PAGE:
High tech for FAIR
Cutting-edge technologies and extremely innovative measuring methods and techniques are being developed for the unique FAIR particle accelerator facility. In order to create the acceleration and experimental facilities, high-level scientists, engineers, and other experts are working in international partnership to advance new technological developments in many areas such as information and superconductor technology.
Superconducting magnets and an ultra-high vacuum
The SIS100 ring accelerator and many experiments need superconducting magnets in order to guide the extremely fast-moving particles. The magnetic fields must be very strong and capable of being rapidly changed while maintaining extremely high field precision. In addition, an ultra-high vacuum (1015 times less than atmospheric pressure) must prevail in large parts of the facility so that the highest possible particle intensities can be generated. Special technologies such as specially coated cryo-collimators are being developed for this purpose.
An ultra-high vacuum and superconductivity can be created only with the help of cryogenics. The components are cooled off to temperatures as low as -269°C by means of liquid helium.
With the help of the new joint control systemfor the existing GSI and the future FAIR accelerators ten thousands of components will be controlled. A procession of commands within nanoseconds enables the efficient operation of the accelerator facility and the optimal performance of the experiments. To maximize the experimental time several research programs can be conducted in parallel. The efficient parallel operation even makes it possible to use different types of ions.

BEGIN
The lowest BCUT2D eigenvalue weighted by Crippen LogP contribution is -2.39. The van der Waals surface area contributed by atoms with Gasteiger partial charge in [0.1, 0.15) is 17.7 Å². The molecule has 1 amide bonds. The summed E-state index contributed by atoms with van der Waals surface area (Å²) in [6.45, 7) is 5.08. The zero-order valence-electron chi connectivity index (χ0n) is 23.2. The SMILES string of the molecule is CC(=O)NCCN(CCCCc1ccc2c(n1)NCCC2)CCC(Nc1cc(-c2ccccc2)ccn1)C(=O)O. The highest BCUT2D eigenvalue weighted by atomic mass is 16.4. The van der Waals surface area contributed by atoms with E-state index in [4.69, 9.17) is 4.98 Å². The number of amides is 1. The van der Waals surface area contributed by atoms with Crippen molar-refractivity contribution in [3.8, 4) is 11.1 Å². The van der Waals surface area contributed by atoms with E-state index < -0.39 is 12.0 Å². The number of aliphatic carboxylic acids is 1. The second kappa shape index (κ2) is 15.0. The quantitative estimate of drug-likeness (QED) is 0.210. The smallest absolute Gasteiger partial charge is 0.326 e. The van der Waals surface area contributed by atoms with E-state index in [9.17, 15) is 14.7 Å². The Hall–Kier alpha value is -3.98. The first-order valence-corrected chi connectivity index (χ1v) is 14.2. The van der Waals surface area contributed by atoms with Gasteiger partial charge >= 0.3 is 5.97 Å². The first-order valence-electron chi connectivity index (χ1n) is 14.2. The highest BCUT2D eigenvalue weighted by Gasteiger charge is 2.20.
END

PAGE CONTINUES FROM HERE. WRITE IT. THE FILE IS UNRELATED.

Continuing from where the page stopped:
A high-performance computer centre, Green IT Cube, has been built to efficiently store and evaluate the huge amounts of data that will be generated by the experiments at FAIR. With its 300,000 processor cores, the centre achieves a processing performance of 5.27 billion computer operations per second. The data will be stored in the system’s 100 petabytes of memory. Thanks to a special cooling system, the Green IT Cube is extremely energy- and cost-efficient. The compact 3D construction method saves space and provides fast signal paths. The data transmission rate will be 1 TB/s. Apart from data analysis it is planned to simulate FAIR experiments at the Green IT Cube.
For several areas of the FAIR accelerator facility new materials have to be developed. For example, materials for accelerator components, detectors and read-out electronics are needed which are suitable for higher particle intensities. Partly these materials are developed at GSI and FAIR.